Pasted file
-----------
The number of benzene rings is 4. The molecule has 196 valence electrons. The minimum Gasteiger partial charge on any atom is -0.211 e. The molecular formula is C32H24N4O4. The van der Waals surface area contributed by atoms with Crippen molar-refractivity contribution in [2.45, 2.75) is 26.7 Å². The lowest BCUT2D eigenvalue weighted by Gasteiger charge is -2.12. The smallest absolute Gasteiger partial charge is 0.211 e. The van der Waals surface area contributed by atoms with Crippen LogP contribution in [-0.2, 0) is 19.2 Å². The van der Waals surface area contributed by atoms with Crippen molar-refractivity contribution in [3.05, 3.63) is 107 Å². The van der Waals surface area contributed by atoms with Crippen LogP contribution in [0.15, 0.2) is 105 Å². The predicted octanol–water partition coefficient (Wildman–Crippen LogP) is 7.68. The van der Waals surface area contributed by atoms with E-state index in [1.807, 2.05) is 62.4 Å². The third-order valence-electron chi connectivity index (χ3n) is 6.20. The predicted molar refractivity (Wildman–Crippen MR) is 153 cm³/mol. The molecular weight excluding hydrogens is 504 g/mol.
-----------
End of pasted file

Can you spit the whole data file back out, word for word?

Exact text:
The number of benzene rings is 4. The molecule has 196 valence electrons. The minimum Gasteiger partial charge on any atom is -0.211 e. The molecular formula is C32H24N4O4. The van der Waals surface area contributed by atoms with Crippen molar-refractivity contribution in [2.45, 2.75) is 26.7 Å². The lowest BCUT2D eigenvalue weighted by Gasteiger charge is -2.12. The smallest absolute Gasteiger partial charge is 0.211 e. The van der Waals surface area contributed by atoms with Crippen LogP contribution in [-0.2, 0) is 19.2 Å². The van der Waals surface area contributed by atoms with Crippen molar-refractivity contribution in [3.05, 3.63) is 107 Å². The van der Waals surface area contributed by atoms with Crippen LogP contribution in [0.15, 0.2) is 105 Å². The predicted octanol–water partition coefficient (Wildman–Crippen LogP) is 7.68. The van der Waals surface area contributed by atoms with E-state index in [1.807, 2.05) is 62.4 Å². The third-order valence-electron chi connectivity index (χ3n) is 6.20. The predicted molar refractivity (Wildman–Crippen MR) is 153 cm³/mol. The molecular weight excluding hydrogens is 504 g/mol.